Marian Wilson picked over her tuna sandwich on rye as men in white jumpsuits slowly paced the street behind her looking for evidence.
She tried not to notice.
"I just go in and out of being completely freaked out," Wilson said, sitting alone with a book in the outdoor patio of Stephanie's on Newbury, a restaurant a block from the site of Monday's bombings that left three dead and more than 170 wounded.
Many of the area's shops and outdoor cafes re-opened under bright sunny skies Wednesday, but the return to normalcy, for Wilson and thousands of others who live and work in this Back Bay neighborhood, was only beginning. One street over, a seven-block swath of the normally-bustling Boylston Street was shuttered as investigators scoured the area for clues. Scores of National Guard troops gathered among armored Humvees in the nearby Boston Common. And hand-written signs declaring "Boston will overcome" hung outside Newbury Street's high-end boutiques.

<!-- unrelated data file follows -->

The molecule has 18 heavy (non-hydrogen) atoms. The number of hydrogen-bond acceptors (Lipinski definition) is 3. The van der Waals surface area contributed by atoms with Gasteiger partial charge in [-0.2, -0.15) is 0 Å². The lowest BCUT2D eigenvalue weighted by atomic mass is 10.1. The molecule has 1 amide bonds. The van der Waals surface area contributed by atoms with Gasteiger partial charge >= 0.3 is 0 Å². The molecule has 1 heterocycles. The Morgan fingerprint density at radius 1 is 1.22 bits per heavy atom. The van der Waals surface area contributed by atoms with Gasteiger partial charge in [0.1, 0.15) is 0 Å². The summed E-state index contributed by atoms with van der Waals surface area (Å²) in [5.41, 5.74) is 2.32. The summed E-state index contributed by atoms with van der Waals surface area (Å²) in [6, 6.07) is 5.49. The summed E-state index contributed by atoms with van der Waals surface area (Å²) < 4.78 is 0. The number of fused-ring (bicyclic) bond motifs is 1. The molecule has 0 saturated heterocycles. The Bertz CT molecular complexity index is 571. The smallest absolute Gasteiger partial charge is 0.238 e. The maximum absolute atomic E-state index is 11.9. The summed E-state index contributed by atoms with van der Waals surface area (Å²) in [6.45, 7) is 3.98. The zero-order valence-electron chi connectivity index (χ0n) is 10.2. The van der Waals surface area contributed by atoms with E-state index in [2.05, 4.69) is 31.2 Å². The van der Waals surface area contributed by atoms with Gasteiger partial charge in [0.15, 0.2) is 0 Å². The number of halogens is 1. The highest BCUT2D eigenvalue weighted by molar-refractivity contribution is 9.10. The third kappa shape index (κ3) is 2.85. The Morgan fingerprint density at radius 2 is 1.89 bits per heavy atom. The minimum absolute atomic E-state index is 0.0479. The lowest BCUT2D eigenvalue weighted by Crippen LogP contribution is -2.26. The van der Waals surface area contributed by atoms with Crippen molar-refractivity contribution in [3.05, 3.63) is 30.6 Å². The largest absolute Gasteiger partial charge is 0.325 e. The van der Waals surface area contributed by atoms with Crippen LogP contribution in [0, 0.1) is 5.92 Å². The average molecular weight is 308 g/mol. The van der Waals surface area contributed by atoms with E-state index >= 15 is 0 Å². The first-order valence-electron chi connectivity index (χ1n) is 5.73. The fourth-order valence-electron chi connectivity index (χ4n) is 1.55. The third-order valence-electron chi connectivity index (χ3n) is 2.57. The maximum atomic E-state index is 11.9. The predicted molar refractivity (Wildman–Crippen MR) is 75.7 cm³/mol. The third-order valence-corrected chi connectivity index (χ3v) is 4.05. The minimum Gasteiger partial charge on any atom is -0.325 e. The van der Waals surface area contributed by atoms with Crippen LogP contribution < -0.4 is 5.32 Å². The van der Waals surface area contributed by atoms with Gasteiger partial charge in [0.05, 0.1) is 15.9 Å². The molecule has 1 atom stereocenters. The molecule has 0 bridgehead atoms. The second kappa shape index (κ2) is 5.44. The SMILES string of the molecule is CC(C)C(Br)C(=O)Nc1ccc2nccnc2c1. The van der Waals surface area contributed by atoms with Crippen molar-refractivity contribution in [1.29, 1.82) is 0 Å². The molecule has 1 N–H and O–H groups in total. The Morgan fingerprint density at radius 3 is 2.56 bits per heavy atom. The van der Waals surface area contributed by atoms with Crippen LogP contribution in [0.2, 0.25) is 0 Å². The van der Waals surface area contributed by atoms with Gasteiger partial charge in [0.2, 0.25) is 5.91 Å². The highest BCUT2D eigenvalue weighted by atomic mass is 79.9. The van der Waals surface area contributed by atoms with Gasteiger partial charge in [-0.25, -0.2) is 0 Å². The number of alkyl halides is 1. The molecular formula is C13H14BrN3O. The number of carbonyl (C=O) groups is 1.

Wilson, a 40-year-old teacher who felt the blasts from her nearby apartment, lunched alongside blue police barriers as passersby clicked photos and others left flowers to honor the victims.
"I still can't process it," Wilson said, visibly shaken and staring at her Bloody Mary. "It's just so sad."
Pat Wynn, a 24-year-old bartender from Nantucket, sipped a beer outside The Rattlesnake Bar and Grill, a Boylston Street establishment allowed to open Wednesday as investigators began to narrow the restricted zone.
"It's almost like walking through a dream," Wynn said as people gathered a block away to take pictures of the deserted street that marked the Boston Marathon finish line 48 hours earlier.
Elsewhere, television trucks clogged parks and intersections as media from across the country packed into the area.
Marjorie Bowes, a neighborhood resident for the last 50 years, sat alone on a park bench along the Commonwealth Avenue mall as a television camera crew tossed a baseball and puffed cigars to pass the time between live shots.
She was listening to the roar of the marathon crowd through an open window on Monday, just before the bomb blasts scared her cats and shattered a crystal bowl.
"It was just a horrible sad feeling. I try not to think about it," she said in a forest of television satellite trucks.
Back at Stephanie's on Newbury, Wilson said she's torn between the memories of that day and the need to look ahead. With a smile, she pointed to the words scribbled in blue chalk on the pavement next to her table: "Keep your head up and your heart strong."